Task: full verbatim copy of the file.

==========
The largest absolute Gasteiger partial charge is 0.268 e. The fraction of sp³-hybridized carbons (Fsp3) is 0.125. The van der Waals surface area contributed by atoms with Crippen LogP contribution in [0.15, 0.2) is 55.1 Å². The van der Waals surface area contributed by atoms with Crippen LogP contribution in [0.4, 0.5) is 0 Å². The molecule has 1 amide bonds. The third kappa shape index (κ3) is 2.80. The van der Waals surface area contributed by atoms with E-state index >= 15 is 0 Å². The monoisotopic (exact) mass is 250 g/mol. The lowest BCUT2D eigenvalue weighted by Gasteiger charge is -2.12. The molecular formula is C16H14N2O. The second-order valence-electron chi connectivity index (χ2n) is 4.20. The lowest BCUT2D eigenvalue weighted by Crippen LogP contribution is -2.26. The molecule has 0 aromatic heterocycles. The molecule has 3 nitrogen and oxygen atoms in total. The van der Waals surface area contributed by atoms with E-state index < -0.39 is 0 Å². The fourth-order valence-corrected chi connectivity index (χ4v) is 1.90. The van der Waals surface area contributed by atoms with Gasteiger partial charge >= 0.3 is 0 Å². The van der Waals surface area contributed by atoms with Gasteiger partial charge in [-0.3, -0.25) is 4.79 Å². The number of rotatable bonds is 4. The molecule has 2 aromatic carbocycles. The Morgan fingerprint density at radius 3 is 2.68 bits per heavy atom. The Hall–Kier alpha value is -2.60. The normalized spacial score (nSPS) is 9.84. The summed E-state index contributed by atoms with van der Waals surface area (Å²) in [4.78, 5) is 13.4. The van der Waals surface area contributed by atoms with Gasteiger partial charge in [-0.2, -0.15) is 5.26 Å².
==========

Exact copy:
The largest absolute Gasteiger partial charge is 0.268 e. The fraction of sp³-hybridized carbons (Fsp3) is 0.125. The van der Waals surface area contributed by atoms with Crippen LogP contribution in [0.15, 0.2) is 55.1 Å². The van der Waals surface area contributed by atoms with Crippen LogP contribution in [0.4, 0.5) is 0 Å². The molecule has 1 amide bonds. The third kappa shape index (κ3) is 2.80. The van der Waals surface area contributed by atoms with E-state index >= 15 is 0 Å². The monoisotopic (exact) mass is 250 g/mol. The lowest BCUT2D eigenvalue weighted by Gasteiger charge is -2.12. The molecular formula is C16H14N2O. The second-order valence-electron chi connectivity index (χ2n) is 4.20. The lowest BCUT2D eigenvalue weighted by Crippen LogP contribution is -2.26. The molecule has 0 aromatic heterocycles. The molecule has 3 nitrogen and oxygen atoms in total. The van der Waals surface area contributed by atoms with E-state index < -0.39 is 0 Å². The fourth-order valence-corrected chi connectivity index (χ4v) is 1.90. The van der Waals surface area contributed by atoms with Gasteiger partial charge >= 0.3 is 0 Å². The van der Waals surface area contributed by atoms with Gasteiger partial charge in [-0.3, -0.25) is 4.79 Å². The number of rotatable bonds is 4. The molecule has 2 aromatic carbocycles. The Morgan fingerprint density at radius 3 is 2.68 bits per heavy atom. The Hall–Kier alpha value is -2.60. The normalized spacial score (nSPS) is 9.84. The summed E-state index contributed by atoms with van der Waals surface area (Å²) in [4.78, 5) is 13.4. The van der Waals surface area contributed by atoms with Gasteiger partial charge in [-0.2, -0.15) is 5.26 Å².